Over the last 8-10 months, a handful of folks from the Schreyer Institute, Teaching and Learning with Technology and the Office of Institutional Planning and Assessment discussed and researched the topic of learning analytics. If you never heard the term learning analytics before, the easiest way to explain it is by looking at companies like Netflix and Amazon. These companies leverage your personal renting or buying habits to compare you to hundreds (or thousands) of similar users to provide you with recommendations on what to rent or purchase next. Learning analytics is the application of these same practices, but in support of education. Specifically, learning analytics is:
“the use of analytic techniques to help target instructional, curricular, and support resources to support the achievement of specific learning goals”. (Barneveld et al., 2012)
Many of these early efforts, such as the Signals project at Purdue University
, live within a University’s course management system. These tools generate a risk assessment for each student in a course by taking into account a student’s demographic and historical data (age, gender, past GPA, SAT scores, etc) and then combines CMS activity data (how many logins, grade book data, number of forum posts, etc). A faculty member usually initiates the risk assessment and then receives a ‘risk level’ for each student. At this point, the faculty member can intervene with those at high risk of not succeeding in a course.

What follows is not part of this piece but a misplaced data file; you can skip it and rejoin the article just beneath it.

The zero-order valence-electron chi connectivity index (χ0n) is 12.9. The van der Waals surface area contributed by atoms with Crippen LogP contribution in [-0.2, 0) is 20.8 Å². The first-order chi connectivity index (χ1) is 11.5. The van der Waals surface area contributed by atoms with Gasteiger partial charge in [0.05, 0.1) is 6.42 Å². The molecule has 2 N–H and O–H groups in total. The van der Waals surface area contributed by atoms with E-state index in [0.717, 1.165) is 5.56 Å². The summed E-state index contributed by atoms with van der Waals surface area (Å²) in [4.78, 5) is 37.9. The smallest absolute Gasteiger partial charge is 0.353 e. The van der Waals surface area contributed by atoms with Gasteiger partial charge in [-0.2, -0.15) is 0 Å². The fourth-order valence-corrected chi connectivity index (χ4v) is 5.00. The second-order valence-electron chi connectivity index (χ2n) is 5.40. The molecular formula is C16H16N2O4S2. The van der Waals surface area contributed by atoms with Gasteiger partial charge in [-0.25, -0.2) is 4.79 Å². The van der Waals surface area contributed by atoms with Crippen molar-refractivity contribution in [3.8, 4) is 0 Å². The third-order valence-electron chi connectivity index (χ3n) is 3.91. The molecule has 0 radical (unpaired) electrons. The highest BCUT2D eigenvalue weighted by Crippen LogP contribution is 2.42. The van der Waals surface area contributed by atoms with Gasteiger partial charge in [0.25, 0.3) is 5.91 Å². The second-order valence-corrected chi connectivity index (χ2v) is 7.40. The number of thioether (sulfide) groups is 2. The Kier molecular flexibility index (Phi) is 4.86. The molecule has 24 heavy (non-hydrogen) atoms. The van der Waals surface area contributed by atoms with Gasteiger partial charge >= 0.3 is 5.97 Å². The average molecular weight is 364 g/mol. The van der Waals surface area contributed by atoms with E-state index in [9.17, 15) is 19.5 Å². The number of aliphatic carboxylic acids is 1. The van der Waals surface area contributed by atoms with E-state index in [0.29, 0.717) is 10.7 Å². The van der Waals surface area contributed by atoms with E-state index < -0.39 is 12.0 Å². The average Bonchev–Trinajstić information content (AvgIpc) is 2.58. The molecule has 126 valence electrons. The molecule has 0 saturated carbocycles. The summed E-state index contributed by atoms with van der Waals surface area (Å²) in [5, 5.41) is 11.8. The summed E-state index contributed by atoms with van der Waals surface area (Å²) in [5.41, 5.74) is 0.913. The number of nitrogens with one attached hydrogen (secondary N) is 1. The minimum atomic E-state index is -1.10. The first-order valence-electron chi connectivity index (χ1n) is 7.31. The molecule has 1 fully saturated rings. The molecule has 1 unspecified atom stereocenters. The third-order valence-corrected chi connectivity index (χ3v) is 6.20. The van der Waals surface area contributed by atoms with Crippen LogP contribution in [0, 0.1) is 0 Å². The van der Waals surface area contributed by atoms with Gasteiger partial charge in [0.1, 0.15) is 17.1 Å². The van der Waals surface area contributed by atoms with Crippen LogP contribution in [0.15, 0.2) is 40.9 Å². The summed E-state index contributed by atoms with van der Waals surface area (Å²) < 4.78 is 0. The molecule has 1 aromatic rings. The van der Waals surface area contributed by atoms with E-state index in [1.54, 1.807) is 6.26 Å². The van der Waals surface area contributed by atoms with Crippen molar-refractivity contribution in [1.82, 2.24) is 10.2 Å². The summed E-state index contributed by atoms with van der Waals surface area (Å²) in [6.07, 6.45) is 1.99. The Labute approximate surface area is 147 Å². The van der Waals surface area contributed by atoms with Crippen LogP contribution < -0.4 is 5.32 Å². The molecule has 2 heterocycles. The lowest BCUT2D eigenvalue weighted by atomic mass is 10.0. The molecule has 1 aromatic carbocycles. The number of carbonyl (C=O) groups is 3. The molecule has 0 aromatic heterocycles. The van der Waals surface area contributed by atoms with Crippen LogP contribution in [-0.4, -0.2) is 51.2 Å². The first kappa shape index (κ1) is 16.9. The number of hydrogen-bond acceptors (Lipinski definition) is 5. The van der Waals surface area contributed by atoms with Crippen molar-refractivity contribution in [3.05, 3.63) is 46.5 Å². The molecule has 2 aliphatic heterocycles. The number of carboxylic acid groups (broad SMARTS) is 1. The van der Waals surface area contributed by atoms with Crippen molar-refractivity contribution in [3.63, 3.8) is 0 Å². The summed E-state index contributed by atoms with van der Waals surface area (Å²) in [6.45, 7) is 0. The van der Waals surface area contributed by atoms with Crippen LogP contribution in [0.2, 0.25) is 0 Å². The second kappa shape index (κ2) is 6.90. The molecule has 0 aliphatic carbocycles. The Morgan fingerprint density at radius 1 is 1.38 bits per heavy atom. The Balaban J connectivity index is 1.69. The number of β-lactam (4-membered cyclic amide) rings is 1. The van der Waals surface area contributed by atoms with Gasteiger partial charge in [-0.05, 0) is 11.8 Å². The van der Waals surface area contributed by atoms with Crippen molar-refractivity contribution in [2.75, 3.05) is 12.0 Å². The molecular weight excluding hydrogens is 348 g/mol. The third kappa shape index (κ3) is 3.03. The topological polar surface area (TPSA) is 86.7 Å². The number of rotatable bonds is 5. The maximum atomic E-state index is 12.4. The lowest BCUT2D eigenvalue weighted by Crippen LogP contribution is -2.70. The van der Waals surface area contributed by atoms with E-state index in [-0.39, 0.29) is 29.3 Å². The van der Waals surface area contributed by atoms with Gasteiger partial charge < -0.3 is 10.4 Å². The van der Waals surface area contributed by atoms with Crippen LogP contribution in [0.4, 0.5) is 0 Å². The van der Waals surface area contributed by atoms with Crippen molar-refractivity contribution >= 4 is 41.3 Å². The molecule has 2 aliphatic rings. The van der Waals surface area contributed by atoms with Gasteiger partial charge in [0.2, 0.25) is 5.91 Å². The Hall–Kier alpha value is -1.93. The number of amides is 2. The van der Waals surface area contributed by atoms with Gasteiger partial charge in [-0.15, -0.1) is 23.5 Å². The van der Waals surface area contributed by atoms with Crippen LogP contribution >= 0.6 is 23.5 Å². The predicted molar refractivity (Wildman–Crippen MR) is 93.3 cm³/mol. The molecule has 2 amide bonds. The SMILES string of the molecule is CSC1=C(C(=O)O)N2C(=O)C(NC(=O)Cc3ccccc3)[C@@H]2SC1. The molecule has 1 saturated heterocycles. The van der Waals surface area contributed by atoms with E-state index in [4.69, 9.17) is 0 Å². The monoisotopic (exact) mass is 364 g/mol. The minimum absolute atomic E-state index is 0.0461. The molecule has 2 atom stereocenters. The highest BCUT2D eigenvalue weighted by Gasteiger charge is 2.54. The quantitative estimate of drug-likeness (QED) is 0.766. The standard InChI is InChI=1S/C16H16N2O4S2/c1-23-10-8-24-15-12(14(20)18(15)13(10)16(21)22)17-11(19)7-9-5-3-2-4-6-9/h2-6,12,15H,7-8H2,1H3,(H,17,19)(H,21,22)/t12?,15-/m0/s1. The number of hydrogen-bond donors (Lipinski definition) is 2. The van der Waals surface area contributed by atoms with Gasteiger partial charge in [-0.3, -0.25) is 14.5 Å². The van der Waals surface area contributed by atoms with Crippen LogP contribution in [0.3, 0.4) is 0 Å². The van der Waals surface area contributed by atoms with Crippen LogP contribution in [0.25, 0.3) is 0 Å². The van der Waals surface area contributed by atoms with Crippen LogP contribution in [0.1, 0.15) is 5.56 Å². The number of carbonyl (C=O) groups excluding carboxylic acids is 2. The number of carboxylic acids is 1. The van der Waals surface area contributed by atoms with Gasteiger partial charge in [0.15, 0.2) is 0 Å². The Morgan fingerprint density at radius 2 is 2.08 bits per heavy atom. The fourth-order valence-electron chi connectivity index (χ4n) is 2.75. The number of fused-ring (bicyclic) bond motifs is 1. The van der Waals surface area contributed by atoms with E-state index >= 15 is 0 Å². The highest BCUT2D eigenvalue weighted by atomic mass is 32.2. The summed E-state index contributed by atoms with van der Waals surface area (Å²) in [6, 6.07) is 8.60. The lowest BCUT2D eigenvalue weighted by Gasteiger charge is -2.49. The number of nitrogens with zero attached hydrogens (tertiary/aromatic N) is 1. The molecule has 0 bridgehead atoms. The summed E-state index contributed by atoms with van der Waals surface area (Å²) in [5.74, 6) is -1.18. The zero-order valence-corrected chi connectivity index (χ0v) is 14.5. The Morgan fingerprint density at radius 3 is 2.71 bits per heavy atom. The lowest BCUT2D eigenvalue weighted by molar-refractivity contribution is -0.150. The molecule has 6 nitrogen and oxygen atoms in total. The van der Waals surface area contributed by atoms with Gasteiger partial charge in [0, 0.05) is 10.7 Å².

Overall, I think this is a wonderful idea, and the folks at Purdue ran a few studies that illustrate how effective this system can be at keeping students at a “C” or above. A new system from Austin Peay State University
just crossed my desk that exists outside of the CMS. This system resides at the course registration level. When students login to register for a course, they are presented with two ratings:
- The highest rated courses you should be taking (based off your major, semester courseload and other data)
- Your predicted grade for the course (this is generated by comparing your historical transcript data to 10 years worth of other students that have similar characteristics).
This is a very interesting idea, but how will students interpret the data? Will they intentionally register for courses where the system predicts a “B” or above, even if they are not interested in the content? Will students only register for highly recommended courses, and not pursue other interests due to the system’s recommendations? A colleague mentioned that this could spiral into a self fulfilling prophecy for students rather quickly, where they take the prediction data as fact and don’t deviate from any of the recommendations. Scary stuff.
With any learning analytics system, a key challenge will be educating and training the end users on how to best leverage the data. In many instances, that means being skeptical of the data, and using it as one of many different factors that contribute to a decision that, in the end, contributes to student success.